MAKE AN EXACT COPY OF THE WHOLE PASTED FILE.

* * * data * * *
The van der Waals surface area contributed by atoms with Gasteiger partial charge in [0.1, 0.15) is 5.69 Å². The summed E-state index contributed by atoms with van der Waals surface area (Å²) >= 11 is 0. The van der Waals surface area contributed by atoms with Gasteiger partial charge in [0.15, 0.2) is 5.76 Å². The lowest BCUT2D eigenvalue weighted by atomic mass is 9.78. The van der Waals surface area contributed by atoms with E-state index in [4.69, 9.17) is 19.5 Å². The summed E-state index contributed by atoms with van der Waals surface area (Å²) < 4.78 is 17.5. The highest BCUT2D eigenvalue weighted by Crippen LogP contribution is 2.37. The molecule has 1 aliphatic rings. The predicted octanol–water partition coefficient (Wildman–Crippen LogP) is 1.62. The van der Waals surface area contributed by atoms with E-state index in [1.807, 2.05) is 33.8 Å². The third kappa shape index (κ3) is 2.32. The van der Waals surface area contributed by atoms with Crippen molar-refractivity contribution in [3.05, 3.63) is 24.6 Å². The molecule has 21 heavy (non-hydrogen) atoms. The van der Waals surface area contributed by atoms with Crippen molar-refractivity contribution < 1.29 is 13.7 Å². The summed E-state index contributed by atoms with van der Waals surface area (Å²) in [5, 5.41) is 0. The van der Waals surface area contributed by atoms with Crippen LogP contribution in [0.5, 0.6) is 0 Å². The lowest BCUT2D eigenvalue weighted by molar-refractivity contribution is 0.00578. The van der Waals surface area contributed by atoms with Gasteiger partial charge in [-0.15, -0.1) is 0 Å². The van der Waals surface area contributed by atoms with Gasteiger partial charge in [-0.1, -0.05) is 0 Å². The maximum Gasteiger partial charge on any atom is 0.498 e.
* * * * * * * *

The van der Waals surface area contributed by atoms with Gasteiger partial charge in [0.1, 0.15) is 5.69 Å². The summed E-state index contributed by atoms with van der Waals surface area (Å²) >= 11 is 0. The van der Waals surface area contributed by atoms with Gasteiger partial charge in [0.15, 0.2) is 5.76 Å². The lowest BCUT2D eigenvalue weighted by atomic mass is 9.78. The van der Waals surface area contributed by atoms with E-state index in [4.69, 9.17) is 19.5 Å². The summed E-state index contributed by atoms with van der Waals surface area (Å²) < 4.78 is 17.5. The highest BCUT2D eigenvalue weighted by Crippen LogP contribution is 2.37. The molecule has 1 aliphatic rings. The predicted octanol–water partition coefficient (Wildman–Crippen LogP) is 1.62. The van der Waals surface area contributed by atoms with E-state index in [1.807, 2.05) is 33.8 Å². The third kappa shape index (κ3) is 2.32. The van der Waals surface area contributed by atoms with Crippen molar-refractivity contribution in [3.05, 3.63) is 24.6 Å². The molecule has 21 heavy (non-hydrogen) atoms. The van der Waals surface area contributed by atoms with Crippen molar-refractivity contribution < 1.29 is 13.7 Å². The summed E-state index contributed by atoms with van der Waals surface area (Å²) in [5, 5.41) is 0. The van der Waals surface area contributed by atoms with Crippen LogP contribution in [0.5, 0.6) is 0 Å². The lowest BCUT2D eigenvalue weighted by molar-refractivity contribution is 0.00578. The van der Waals surface area contributed by atoms with Gasteiger partial charge in [-0.15, -0.1) is 0 Å². The van der Waals surface area contributed by atoms with Gasteiger partial charge in [-0.1, -0.05) is 0 Å². The maximum Gasteiger partial charge on any atom is 0.498 e.